There is no doubt that two of the three factors required for attachment of the security interest, agreement and the giving of value, were satisfied; a security agreement was entered into between JAPE and Wells Fargo February 8, 1973, for which a loan was given. However, as previously discussed, title to the collateral, the equipment, was in AWMCO, not JAPE. The term ‘rights in collateral’ as used by the Commercial Code has, as yet, no clear definition. (See, e.g., Cal.Cont.Ed.Bar (1966) III California Commercial Law, s 2.6.) However, the Commercial Code recognizes that a debtor who does not own collateral may nonetheless use the collateral for security, thereby obtaining ‘rights in the collateral,’ when authorized to do so by the actual owner of the collateral. (See s 9112, and Un.Com.Code comment. See also s 9105, subd. (1) (d), and Un.Com.Code comment 2.)
AWMCO was a subsidiary of JAPE. AWMCO executed a financing statement covering certain equipment, and the financing statement was filed by Wells Fargo. JAPE subsequently executed a security agreement and financing statement covering the same equipment, February 8, 1973, and that financing statement was also filed by Wells Fargo, February 14, 1973. By a document dated February 8, 1973, but not filed until February 26, 1973, Wells Fargo released its claim to any security interest in the equipment by reason of the financing statement which had been given by AWMCO to Wells Fargo. From this sequence of events, the trial court could reasonably have inferred that there was an agreement between AWMCO and JAPE that JAPE would be allowed to use AWMCO's equipment as collateral for a loan from Wells Fargo so long as JAPE could obtain a termination of AWMCO's liability to Wells Fargo by reason of the August 8, 1972, financing statement. Drawing that inference, the court impliedly found that JAPE had obtained rights in the collateral such that a valid security interest could attach to the collateral in favor of Wells Fargo by reason of the JAPE-Wells Fargo security agreement.
However, although the JAPE-Wells Fargo security attached first, it was not properly perfected first. Financing statements are required either to be signed by the debtor or to contain the debtors' name. (s 9402, subd. (1), (3).) ‘Where the debtor and the owner of the collateral are not the same person the term ‘debtor’ means the owner of the collateral in any provision of the division dealing with the collateral, the obligor in any provision dealing with the obligation, and may include both where the context so requires; . . .' (s 9105, subd. (1)(d).) The purpose of the filing requirements for perfection of security interests is to guarantee that third parties will have notice of existing security interests in collateral, thus protecting credit transactions. (See s 9402, Un.Com.Code comment 2, 3.) In cases where the ‘debtor’ is not the owner but has only obtained his rights in the collateral due to the owner's permission, a financing statement in the name of the ‘debtor’ alone fails to give subsequent creditors of the owner any notice that the collateral is subject to a prior security interest. To avoid such potential fraud or misrepresentation, the term ‘debtor’ as used in section 9402 must be taken as referring to both the actual debtor and the owner of the collateral, i.e., Both names are required on the financing statement to perfect the security interest. The financing statement filed by JAPE and Wells Fargo does not contain any reference to AWMCO, the owner of the collateral, and is therefore defective. Thus, appellant's judgment lien has priority over the imperfected JAPE-Wells Fargo security interest. (s 9312, subd. (5)(b) (now subd. (5)(a), effective Jan. 1, 1976).)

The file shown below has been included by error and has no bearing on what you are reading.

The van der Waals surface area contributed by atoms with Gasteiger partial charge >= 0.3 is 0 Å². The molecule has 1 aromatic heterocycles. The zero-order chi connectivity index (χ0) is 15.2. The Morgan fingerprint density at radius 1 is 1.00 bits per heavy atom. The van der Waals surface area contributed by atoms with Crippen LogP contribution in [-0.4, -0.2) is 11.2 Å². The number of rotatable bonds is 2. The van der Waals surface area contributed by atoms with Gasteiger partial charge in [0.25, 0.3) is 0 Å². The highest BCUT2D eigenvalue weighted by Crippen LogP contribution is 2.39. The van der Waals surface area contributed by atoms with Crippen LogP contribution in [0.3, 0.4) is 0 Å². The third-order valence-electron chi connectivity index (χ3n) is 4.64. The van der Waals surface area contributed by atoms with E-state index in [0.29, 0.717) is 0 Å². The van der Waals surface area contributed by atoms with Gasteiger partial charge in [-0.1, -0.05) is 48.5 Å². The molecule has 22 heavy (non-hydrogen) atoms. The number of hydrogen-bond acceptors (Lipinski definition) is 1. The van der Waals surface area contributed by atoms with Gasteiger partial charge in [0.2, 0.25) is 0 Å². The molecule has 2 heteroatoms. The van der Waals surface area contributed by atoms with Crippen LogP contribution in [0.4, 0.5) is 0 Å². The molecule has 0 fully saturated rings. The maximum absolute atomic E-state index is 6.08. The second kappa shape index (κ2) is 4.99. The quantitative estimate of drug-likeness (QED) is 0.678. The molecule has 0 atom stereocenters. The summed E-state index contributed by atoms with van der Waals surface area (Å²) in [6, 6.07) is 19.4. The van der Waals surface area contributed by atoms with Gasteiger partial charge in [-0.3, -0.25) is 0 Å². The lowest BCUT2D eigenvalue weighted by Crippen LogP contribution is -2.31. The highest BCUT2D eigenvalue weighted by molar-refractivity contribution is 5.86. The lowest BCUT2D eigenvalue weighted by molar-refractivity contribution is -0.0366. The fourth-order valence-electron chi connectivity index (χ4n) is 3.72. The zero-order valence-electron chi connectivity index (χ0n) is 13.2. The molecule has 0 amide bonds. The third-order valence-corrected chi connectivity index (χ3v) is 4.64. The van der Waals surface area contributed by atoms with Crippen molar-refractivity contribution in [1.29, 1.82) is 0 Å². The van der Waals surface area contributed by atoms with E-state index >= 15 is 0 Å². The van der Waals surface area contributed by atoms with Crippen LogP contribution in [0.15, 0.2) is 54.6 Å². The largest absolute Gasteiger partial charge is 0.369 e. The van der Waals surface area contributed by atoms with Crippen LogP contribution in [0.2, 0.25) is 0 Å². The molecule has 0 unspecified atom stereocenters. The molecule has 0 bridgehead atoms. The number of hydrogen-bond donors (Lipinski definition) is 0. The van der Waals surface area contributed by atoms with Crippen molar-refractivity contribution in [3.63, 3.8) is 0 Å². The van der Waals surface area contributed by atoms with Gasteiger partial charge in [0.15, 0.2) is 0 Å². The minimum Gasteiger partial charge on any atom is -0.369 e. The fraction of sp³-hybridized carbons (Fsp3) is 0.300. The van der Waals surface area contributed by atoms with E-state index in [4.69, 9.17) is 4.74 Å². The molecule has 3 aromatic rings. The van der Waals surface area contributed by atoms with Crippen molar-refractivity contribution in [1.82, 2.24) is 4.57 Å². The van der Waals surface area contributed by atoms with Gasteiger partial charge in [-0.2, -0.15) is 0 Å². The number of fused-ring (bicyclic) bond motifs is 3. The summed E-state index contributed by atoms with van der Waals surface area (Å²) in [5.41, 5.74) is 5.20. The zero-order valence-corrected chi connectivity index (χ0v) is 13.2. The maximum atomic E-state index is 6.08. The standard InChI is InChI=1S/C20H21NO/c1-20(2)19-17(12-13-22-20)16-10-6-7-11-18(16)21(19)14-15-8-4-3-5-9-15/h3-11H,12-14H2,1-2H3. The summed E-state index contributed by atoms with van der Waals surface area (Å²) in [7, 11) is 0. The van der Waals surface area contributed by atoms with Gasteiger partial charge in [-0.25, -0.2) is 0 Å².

Avco Delta Corporation Canada Ltd. v. United States (7th Cir. 1972) 459 F.2d 436, is distinguished. In Avco, the subsidiary of a parent company represented that certain personal property, actually owned by the first subsidiary, was owned by a second subsidiary. The second subsidiary entered into a perfected security agreement with Avco, using the property as collateral. Subsequently, the United States obtained a tax lien upon the property against the first subsidiary. In holding that Avco's security interest had priority over the tax lien, the court relied on an estoppel theory based upon Avco's good faith belief that the collateral was owned by the second subsidiary, not the first subsidiary. (459 F.2d at 440—442.) In the present, case, Wells Fargo knew that title was in AWMCO due to the original security agreement between AWMCO and Wells Fargo. Wells Fargo could not have believed that title had been transferred from AWMCO to JAPE on the basis of the evidence presented to the trial court; therefore there is no estoppel.
The order is reversed.
1. All references are to the Commercial Code unless otherwise noted.
CHRISTIAN, Associate Justice.
RATTIGAN, Acting P.J.,* and EMERSON, J.,** concur.